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A roundup of what The Globe and Mail's market strategist Scott Barlow is reading this morning on the World Wide Web.

There's a ton of exciting merger and acquisition news this morning but I want to make sure that the New York Times' excoriation of Valeant Pharmaceuticals International Inc.'s business model did not get lost in the shuffle. The Times' profile compared Valeant as similar (if not quite as bad) to former hedge fund manager Martin Shkreli, now CEO of Turing Pharmaceuticals, who was vilified for jacking up the price on a 65-year-old malaria treatment by 5,000 per cent. Investors in Valeant are looking a little nervous in the aftermath of the report; shares are down nearly 8 per cent in early morning trade.

Reporters Andrew Pollack and Sabrina Tavernise wrote:

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"Valeant's habit of buying up existing drugs and raising prices aggressively, rather than trying to develop new drugs, has also drawn the ire of lawmakers and helped stoke public outrage against the growing trend of higher and higher drug prices imposed by big drug companies. This year alone, Valeant raised prices on its brand-name drugs an average of 66 per cent, according to a Deutsche Bank analysis, about five times as much as its closest industry peers."

"Valeant's Drug Price Strategy Enriches It, but Infuriates Patients and Lawmakers" – New York Times

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Suncor Energy Inc.'s hostile, all-stock $4.3-billion bid for Canadian Oil Sands Ltd. is the big news of the day:

"The proposed deal for Canadian Oil Sands – the biggest partner in the Syncrude oil sands development in northern Alberta – reflects a trend towards consolidation in the struggling oil patch as the bigger, financially healthier companies eye acquisition opportunities…The deal represents a premium of 43 per cent to the closing price of Canadian Oil Sands stock Friday."

The times have changed in the oil patch, but I can point out that the closing of the last major deal – Repsol SA's acquisition of Talisman Energy Inc. – kicked off a significant, multi-month rally in domestic oil stocks.

"Suncor launches hostile $4.3-billion bid for Canadian Oil Sands" – Report on Business

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"Suncor Formally Begins Offer for Canadian Oil Sands for $3.29 Billion" – Bloomberg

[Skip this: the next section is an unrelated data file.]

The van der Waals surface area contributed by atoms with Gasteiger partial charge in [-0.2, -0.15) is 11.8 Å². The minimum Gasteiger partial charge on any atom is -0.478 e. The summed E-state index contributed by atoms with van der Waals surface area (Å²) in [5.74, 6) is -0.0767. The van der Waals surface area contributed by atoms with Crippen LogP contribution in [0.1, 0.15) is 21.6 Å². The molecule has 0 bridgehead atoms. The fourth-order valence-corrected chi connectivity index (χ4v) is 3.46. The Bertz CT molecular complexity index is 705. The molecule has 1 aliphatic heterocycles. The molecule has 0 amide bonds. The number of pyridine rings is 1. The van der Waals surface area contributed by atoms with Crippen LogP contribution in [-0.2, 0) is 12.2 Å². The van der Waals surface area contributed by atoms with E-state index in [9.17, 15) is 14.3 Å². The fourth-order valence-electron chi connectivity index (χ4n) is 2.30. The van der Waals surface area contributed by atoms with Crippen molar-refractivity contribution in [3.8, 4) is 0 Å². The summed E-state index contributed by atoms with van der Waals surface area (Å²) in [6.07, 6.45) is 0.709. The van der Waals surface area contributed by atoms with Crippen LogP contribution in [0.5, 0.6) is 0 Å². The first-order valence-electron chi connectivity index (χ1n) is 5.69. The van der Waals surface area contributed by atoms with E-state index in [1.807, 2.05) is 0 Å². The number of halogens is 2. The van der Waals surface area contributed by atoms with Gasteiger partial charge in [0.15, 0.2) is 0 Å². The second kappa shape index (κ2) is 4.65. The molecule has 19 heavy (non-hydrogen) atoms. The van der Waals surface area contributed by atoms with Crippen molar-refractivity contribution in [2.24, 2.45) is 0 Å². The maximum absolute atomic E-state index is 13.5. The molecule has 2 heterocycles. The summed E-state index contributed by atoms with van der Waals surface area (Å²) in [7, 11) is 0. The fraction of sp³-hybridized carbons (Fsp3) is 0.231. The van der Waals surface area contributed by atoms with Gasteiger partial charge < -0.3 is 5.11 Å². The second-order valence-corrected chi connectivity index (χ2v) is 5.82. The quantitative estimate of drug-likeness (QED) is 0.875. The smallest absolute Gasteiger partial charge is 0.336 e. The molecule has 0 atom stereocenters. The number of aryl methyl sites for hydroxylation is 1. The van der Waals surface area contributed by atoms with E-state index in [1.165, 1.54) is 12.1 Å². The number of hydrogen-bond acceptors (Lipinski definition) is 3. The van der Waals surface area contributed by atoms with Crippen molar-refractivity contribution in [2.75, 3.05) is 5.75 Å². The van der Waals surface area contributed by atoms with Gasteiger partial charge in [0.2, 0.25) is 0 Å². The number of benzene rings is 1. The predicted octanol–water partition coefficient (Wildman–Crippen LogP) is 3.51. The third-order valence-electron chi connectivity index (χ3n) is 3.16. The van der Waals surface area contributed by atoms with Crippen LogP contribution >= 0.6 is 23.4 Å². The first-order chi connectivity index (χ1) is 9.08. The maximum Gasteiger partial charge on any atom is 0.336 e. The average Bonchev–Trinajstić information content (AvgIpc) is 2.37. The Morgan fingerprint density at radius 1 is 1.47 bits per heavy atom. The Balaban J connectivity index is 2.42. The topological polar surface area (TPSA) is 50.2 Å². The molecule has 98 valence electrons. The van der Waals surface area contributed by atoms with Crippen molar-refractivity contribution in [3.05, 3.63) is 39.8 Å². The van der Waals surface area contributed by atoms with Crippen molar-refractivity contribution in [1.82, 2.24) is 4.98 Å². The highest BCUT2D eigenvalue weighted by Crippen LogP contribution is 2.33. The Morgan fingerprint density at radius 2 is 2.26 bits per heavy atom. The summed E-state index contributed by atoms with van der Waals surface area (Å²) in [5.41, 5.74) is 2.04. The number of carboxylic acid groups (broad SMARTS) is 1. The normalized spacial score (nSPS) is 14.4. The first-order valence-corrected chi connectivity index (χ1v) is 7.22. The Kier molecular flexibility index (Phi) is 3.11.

"Suncor Launches Unsolicited Offer for Canadian Oil Sands" – Wall Street Journal

"Suncor makes C$6.6bn bid for Canadian Oil Sands" – FastFT

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Elsewhere on the major deal front, Potash Corp. stock is trading higher on news that the company has given up on its takeover bid for German competitor K+S AG:

"Potash Corp.'s cash offer had been rejected in July by K+S AG of Germany as too low. Since then, spot prices for potash in the U.S. have dropped while the Bloomberg Commodity Index of 22 raw materials is down 16 per cent from its peak this year in May."

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"Potash Corp. Withdraws Bid to Acquire K+S as Markets Tumble" – Bloomberg

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Global hedge funds are now extremely bearish on both natural gas and energy stocks. I'm not sure whether to take this as a warning sign, or a contrarian buy signal. It is not, however, good news that Saudi Arabia has reduced prices on weak demand:

"Saudi Arabian Oil Co. reduced its official selling price for Medium grade crude to Asia next month to a discount of $3.20 a barrel below the regional benchmark…'They needed to cut pricing to keep Saudi crude competitive with other grades,' Robin Mills, a Dubai-based analyst at Manaar Energy Consulting, said by phone. 'Demand has been a bit weaker, leading to the cuts.' "

"Saudi Aramco Cuts Crude to Asia, U.S. Amid Weak Demand" – Bloomberg

"When energy inventory snaps looks like this" – Kaminska, FT Alphaville

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"Gas Bears Bathing in Shale Glut Raise Net Short Bets to Record" – Bloomberg

"Oil Bulls Lose Faith in Recovery as Russia Adds to Global Glut" – Bloomberg

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I can't recommend this CNBC interview with Citi's Chief Strategist (and Canadian) Tobias Levkovich enough. Mr. Levkovich, while not ignoring global risks, outlines his bullish case for U.S. equities – panic sentiment is high, ex-energy corporate profits remain solid, and easier year-over-year growth comparables. His point about normalized financing costs is very, very important in my opinion.

"Market fears? Leave emotions out of it: Pro" – CNBC (video)

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Tweet of the Day: Canada's on the list and much lower down than many politicians would have us believe, "@WEF What does income #inequality look like around the world? wef.ch/1VkfGx6 #economics @OECD pic.twitter.com/BUOUi7Bng1" – Twitter

Diversion: "The fascinating people and stories behind making Scotch whisky" – Gizmodo

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